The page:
Peter Wilson is hopeful that the Olympics will help erase some of the negative connotations attached to the sport of shooting in Britain.
The 25-year-old is ranked world number two in the double trap and goes into the Games as one of the favourites.
"I hope the main legacy is that people start to have a positive outlook on shooting," the Briton told BBC Sport.
"Woolwich is a great spot to have the event. People can get there easily and watch it in a positive environment."
Wilson concedes that shooting is perceived as a sport for the privileged, but believes anybody with a will can succeed in the sport.
"My parents have a small farm in Dorset, so I'm privileged and lucky," he continued.
"But in double trap, it's a real mixture. There's a guy [Steve Scott] from Battle Hastings who is struggling to get by - working with his dad to make money. There's another guy [Steve Walton] working in a factory in Birmingham.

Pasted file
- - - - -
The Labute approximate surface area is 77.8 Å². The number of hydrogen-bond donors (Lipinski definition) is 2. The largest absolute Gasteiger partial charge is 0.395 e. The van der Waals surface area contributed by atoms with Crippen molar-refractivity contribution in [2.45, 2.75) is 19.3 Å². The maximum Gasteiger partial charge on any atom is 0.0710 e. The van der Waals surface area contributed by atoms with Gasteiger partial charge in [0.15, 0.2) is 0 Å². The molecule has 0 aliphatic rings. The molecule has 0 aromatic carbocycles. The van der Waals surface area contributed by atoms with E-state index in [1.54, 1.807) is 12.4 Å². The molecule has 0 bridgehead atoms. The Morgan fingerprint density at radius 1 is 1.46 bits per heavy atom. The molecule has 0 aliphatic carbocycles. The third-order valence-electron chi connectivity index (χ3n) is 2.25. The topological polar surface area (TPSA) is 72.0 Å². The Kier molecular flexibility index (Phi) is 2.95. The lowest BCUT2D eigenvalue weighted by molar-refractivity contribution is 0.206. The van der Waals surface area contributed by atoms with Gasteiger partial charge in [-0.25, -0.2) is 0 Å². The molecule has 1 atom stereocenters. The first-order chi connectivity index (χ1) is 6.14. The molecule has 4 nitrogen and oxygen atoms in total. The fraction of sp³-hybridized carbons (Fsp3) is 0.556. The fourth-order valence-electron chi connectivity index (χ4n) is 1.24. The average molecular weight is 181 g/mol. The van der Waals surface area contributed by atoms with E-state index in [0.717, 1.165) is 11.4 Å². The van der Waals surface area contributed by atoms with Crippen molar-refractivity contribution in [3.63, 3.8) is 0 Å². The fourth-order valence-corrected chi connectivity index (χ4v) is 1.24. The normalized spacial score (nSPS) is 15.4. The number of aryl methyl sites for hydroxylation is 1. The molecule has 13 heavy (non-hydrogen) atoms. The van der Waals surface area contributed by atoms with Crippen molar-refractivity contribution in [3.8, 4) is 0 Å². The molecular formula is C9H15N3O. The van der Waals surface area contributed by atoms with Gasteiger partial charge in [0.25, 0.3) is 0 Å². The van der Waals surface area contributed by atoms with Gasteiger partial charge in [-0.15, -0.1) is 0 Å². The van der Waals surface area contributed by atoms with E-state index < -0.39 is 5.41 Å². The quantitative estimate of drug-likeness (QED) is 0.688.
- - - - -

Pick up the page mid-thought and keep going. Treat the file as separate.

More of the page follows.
"But if you really want to do something you can overcome every obstacle."
Although expectations are high, the Dorset shooter, who set a new world record at the World Cup in Tucson earlier this year, is playing down the hype. "This is only my first Olympics, so I'm taking pressure off myself," he added.
"I'm shooting very, very well and training is going to plan - but it's early in my career.
"I want to put myself in the best possible position to perform at the highest level in the competition.
"I was sent out to Beijing 2008 as part of the Ambition programme in order to take it all in. Hopefully I can cope with the added pressure."